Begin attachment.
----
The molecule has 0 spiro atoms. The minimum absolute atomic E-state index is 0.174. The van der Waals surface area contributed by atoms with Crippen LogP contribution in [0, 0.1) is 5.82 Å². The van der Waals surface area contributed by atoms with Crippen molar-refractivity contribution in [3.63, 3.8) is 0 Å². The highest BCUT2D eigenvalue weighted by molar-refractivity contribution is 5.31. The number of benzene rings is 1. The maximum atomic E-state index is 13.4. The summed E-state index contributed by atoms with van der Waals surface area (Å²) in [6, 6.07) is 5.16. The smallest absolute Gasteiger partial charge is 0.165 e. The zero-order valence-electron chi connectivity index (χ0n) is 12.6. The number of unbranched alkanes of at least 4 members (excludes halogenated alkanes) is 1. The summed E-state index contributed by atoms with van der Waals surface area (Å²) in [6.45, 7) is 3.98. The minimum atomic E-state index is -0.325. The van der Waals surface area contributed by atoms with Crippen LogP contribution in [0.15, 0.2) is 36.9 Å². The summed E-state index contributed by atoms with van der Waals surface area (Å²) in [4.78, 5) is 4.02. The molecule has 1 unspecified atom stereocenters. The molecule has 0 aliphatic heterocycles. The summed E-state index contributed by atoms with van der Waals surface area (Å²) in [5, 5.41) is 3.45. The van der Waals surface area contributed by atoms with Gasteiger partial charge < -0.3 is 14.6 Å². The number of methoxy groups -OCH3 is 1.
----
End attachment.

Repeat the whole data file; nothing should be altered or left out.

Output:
The molecule has 0 spiro atoms. The minimum absolute atomic E-state index is 0.174. The van der Waals surface area contributed by atoms with Crippen LogP contribution in [0, 0.1) is 5.82 Å². The van der Waals surface area contributed by atoms with Crippen molar-refractivity contribution in [3.63, 3.8) is 0 Å². The highest BCUT2D eigenvalue weighted by molar-refractivity contribution is 5.31. The number of benzene rings is 1. The maximum atomic E-state index is 13.4. The summed E-state index contributed by atoms with van der Waals surface area (Å²) in [6, 6.07) is 5.16. The smallest absolute Gasteiger partial charge is 0.165 e. The zero-order valence-electron chi connectivity index (χ0n) is 12.6. The number of unbranched alkanes of at least 4 members (excludes halogenated alkanes) is 1. The summed E-state index contributed by atoms with van der Waals surface area (Å²) in [6.45, 7) is 3.98. The minimum atomic E-state index is -0.325. The van der Waals surface area contributed by atoms with Crippen LogP contribution in [0.15, 0.2) is 36.9 Å². The summed E-state index contributed by atoms with van der Waals surface area (Å²) in [4.78, 5) is 4.02. The molecule has 1 unspecified atom stereocenters. The molecule has 0 aliphatic heterocycles. The summed E-state index contributed by atoms with van der Waals surface area (Å²) in [5, 5.41) is 3.45. The van der Waals surface area contributed by atoms with Gasteiger partial charge < -0.3 is 14.6 Å². The number of methoxy groups -OCH3 is 1.